Theatrical Review: THE VISITOR
Director, Writer: Thomas McCarthy
Cast: Richard Jenkins, Haaz Sleiman, Danai Gurira
Studio: Anchor Bay
There's one thing in my life I've never tried, and that's playing an instrument. Often at times I wonder if I should take up lessons, and at other I just tell myself, "It's too late now." THE VISITOR begs the question, "When is too late to pursue your dreams?" If your like the rest of the world, you want the answer to be "Never." THE VISITOR answers that in one of the most beautiful and heartbreaking ways you'll ever see.
THE VISITOR stars Richard Jenkins in his first major/leading role. He’s now 61-years-old, but that does not mean he’s new to the acting game. You have seen him in over a dozen films, you have seen him in the Coen Bros. stuff, and you have seen him as the father who died in "Six Feet Under" giving him no choice but to boost his career as a ghost.
In THE VISITOR, Richard plays Walter Vale, a burned out college professor who gets summoned to attend a conference in New York City to speak about a paper that he didn’t write. Richard arrives in New York only to discover that a young couple is living in his long time abandoned apartment. Instead of bloodshed and police arriving on the scene, Richard tells them to stay until they find another place to live. He soon bonds with the male half of the couple, Tarek, played marvelously by Haaz Sleiman.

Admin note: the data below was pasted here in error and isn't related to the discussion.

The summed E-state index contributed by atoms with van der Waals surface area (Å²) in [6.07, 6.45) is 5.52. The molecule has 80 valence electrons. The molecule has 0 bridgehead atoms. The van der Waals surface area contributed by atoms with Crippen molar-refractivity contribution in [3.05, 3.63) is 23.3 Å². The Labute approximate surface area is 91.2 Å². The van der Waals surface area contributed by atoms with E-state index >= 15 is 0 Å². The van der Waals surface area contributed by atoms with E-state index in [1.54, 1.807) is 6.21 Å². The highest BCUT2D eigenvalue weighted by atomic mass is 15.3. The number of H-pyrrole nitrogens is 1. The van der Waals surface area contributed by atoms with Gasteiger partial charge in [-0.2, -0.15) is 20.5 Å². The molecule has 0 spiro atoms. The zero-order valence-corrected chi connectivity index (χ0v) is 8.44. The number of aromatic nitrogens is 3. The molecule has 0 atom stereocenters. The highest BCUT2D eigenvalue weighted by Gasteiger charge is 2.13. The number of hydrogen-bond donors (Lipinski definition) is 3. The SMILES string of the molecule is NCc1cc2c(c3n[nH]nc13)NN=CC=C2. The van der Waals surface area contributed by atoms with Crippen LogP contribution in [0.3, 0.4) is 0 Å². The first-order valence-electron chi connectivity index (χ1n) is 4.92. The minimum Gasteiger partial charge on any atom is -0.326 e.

Walter and Tarek’s relationship builds quick when Walter stumbles on Tarek playing the a solo drum. Early in the film, Walter tries to take up learning the piano, but isn’t successful, but when Tarek begins to show him the rhythm, Walter’s luck changes rapidly. After a small gig Walter and Tarek share together in a local park, Tarek gets picked up by undercover police when they are crossing through the subway system. That’s when we learn Tarek and his girlfriend are illegal immigrants and that’s when politics and the ugly side of America come into play.
I will stop the story there because this is a film you must see and not only to find out the rest of the story, but to see how wonderful the scenes come together and how inspiring the ending of the film is. Walter Vale gives us hope that we're never too old to pick up the pieces and start something new.